Life & Letters


About this Item

Title: Richard Maurice Bucke to Walt Whitman, 18 September 1891

Date: September 18, 1891

Whitman Archive ID: loc.08173

Source: The Charles E. Feinberg Collection of the Papers of Walt Whitman, 1839–1919, Library of Congress, Washington, D.C. Transcribed from digital images or a microfilm reproduction of the original item. For a description of the editorial rationale behind our treatment of the correspondence, see our statement of editorial policy.

Editorial note: The annotation, "see notes Sept 21 1891," is in the hand of Horace Traubel.

Contributors to digital file: Cristin Noonan, Zainab Saleh, Stephanie Blalock, and Brandon James O'Neil

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Medical Superintendent's
18 Sept 1891

I have your card of 15th and today your good letter of 16th2—thanks, too, for the scrap of M.S.,3 I have duly filed it away in its place in the great W. W. Collection. Longaker4 (after having, it seems) "gone over" you pretty thoroughly on 15th) has much to the delight of Horace5 and all of us pronounced you to be in wonderful shape "considering"—in fact he was suprised to find you so well and we are all cheered up accordingly. I sent my book6 with a note to Lord Tennyson7 and have other things to send in due course. (I sent him the Lip' Dinner piece8 while still in England).9 I have Critic of 5 inst.,10 thanks. Very glad to hear so good report of your sight I was somewhat uneasy about it—I am thoroughly enjoying Wallace's11 visit12

Love to you
R M Bucke

Richard Maurice Bucke (1837–1902) was a Canadian physician and psychiatrist who grew close to Whitman after reading Leaves of Grass in 1867 (and later memorizing it) and meeting the poet in Camden a decade later. Even before meeting Whitman, Bucke claimed in 1872 that a reading of Leaves of Grass led him to experience "cosmic consciousness" and an overwhelming sense of epiphany. Bucke became the poet's first biographer with Walt Whitman (Philadelphia: David McKay, 1883), and he later served as one of his medical advisors and literary executors. For more on the relationship of Bucke and Whitman, see Howard Nelson, "Bucke, Richard Maurice," Walt Whitman: An Encyclopedia, ed. J.R. LeMaster and Donald D. Kummings (New York: Garland Publishing, 1998).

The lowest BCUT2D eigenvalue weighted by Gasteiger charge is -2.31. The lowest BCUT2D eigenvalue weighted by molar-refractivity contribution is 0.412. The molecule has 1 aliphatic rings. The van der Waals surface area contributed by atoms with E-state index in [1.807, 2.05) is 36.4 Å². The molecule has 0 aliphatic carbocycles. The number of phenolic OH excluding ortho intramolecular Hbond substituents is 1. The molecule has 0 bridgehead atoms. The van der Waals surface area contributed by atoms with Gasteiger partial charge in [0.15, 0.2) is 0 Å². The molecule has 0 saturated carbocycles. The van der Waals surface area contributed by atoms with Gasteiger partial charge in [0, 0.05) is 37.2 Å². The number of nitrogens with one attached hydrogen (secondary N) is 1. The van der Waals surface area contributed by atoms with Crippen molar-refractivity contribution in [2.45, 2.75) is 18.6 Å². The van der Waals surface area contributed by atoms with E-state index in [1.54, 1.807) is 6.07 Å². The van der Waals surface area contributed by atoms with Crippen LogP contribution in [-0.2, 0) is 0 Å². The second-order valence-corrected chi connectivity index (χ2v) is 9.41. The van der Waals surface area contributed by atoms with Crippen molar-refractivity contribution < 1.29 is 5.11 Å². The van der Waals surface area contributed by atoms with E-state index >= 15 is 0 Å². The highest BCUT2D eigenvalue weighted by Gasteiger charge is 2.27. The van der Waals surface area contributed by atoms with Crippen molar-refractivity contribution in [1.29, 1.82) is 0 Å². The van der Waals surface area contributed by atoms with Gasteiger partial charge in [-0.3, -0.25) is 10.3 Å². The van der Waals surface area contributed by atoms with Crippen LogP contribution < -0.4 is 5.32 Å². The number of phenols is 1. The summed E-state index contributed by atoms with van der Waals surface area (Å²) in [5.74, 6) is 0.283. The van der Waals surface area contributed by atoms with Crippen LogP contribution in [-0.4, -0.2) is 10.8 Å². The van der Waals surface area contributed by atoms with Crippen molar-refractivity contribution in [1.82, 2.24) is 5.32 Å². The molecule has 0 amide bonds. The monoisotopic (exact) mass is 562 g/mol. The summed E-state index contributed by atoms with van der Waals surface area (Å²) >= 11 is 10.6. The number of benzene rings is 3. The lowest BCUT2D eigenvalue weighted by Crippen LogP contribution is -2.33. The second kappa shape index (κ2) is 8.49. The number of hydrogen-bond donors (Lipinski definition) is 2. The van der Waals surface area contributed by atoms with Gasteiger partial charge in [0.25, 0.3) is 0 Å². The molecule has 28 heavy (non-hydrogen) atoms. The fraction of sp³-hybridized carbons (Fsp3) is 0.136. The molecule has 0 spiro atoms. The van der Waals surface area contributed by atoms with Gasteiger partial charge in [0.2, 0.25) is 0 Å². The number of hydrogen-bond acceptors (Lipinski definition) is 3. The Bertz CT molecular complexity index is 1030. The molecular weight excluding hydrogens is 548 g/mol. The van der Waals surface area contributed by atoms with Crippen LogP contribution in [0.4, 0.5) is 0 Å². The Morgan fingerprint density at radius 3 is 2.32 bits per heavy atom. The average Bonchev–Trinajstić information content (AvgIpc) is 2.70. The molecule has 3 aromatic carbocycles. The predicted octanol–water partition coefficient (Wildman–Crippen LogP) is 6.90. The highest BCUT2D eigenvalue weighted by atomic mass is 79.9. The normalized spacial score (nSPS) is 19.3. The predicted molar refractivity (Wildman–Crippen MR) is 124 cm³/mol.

1. This letter is addressed: Walt Whitman | 328 Mickle Street | Camden | New Jersey | U.S.A. It is postmarked: LONDON | AM | SP 1 [illegible] | 91 | CANADA.; CAMDEN, N.J. | SEP 21 | [8?]AM | 91 | REC'D. [back]

2. See Whitman's postal card to Bucke of September 15, 1891, and his letter to Bucke of September 16, 1891. [back]

3. Bucke is referring to the manuscript piece Whitman enclosed in his September 16, 1891, letter to Bucke. Of the enclosure, Whitman wrote "the MS bit appears to be an acknowledgment sent to me to Pall Mall Gaz[ette] nearly five y'rs ago." [back]

4. Daniel Longaker (1858–1949) was a Philadelphia physician who specialized in obstetrics. He became Whitman's doctor in early 1891 and provided treatment during the poet's final illness. Carol J. Singley reports that "Longaker enjoyed talking with Whitman about human nature and reflects that Whitman responded as well to their conversations as he did to medical remedies" ("Longaker, Dr. Daniel [1858–1949]," Walt Whitman: An Encyclopedia, ed. J.R.LeMaster and Donald D. Kummings [New York: Garland Publishing, 1998]). [back]